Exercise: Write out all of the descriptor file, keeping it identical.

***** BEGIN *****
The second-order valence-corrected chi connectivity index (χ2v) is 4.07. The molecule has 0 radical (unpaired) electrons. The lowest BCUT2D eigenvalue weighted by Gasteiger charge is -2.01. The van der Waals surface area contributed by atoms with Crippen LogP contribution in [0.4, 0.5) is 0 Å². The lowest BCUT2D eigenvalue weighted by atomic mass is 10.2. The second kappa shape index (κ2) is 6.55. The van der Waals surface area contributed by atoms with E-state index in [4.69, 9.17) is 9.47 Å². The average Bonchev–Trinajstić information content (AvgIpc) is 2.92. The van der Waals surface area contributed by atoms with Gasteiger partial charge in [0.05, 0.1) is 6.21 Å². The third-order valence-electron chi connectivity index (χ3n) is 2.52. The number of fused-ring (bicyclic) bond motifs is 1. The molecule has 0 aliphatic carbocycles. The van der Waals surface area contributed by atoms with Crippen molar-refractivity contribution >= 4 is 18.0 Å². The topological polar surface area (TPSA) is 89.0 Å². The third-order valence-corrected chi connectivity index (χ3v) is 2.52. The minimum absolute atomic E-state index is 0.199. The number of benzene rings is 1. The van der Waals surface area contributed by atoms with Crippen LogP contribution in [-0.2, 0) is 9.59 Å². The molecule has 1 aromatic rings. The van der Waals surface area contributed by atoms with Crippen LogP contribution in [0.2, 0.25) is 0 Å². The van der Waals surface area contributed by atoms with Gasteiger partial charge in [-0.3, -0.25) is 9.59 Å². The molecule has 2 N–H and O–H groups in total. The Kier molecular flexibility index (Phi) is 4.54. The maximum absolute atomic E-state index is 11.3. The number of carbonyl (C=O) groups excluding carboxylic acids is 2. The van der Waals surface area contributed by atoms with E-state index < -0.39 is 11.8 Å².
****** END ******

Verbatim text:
The second-order valence-corrected chi connectivity index (χ2v) is 4.07. The molecule has 0 radical (unpaired) electrons. The lowest BCUT2D eigenvalue weighted by Gasteiger charge is -2.01. The van der Waals surface area contributed by atoms with Crippen LogP contribution in [0.4, 0.5) is 0 Å². The lowest BCUT2D eigenvalue weighted by atomic mass is 10.2. The second kappa shape index (κ2) is 6.55. The van der Waals surface area contributed by atoms with E-state index in [4.69, 9.17) is 9.47 Å². The average Bonchev–Trinajstić information content (AvgIpc) is 2.92. The van der Waals surface area contributed by atoms with Gasteiger partial charge in [0.05, 0.1) is 6.21 Å². The third-order valence-electron chi connectivity index (χ3n) is 2.52. The number of fused-ring (bicyclic) bond motifs is 1. The molecule has 0 aliphatic carbocycles. The van der Waals surface area contributed by atoms with Crippen molar-refractivity contribution >= 4 is 18.0 Å². The topological polar surface area (TPSA) is 89.0 Å². The third-order valence-corrected chi connectivity index (χ3v) is 2.52. The minimum absolute atomic E-state index is 0.199. The number of benzene rings is 1. The van der Waals surface area contributed by atoms with Crippen LogP contribution in [-0.2, 0) is 9.59 Å². The molecule has 1 aromatic rings. The van der Waals surface area contributed by atoms with Crippen LogP contribution in [0.2, 0.25) is 0 Å². The van der Waals surface area contributed by atoms with Gasteiger partial charge in [-0.3, -0.25) is 9.59 Å². The molecule has 2 N–H and O–H groups in total. The Kier molecular flexibility index (Phi) is 4.54. The maximum absolute atomic E-state index is 11.3. The number of carbonyl (C=O) groups excluding carboxylic acids is 2. The van der Waals surface area contributed by atoms with E-state index < -0.39 is 11.8 Å².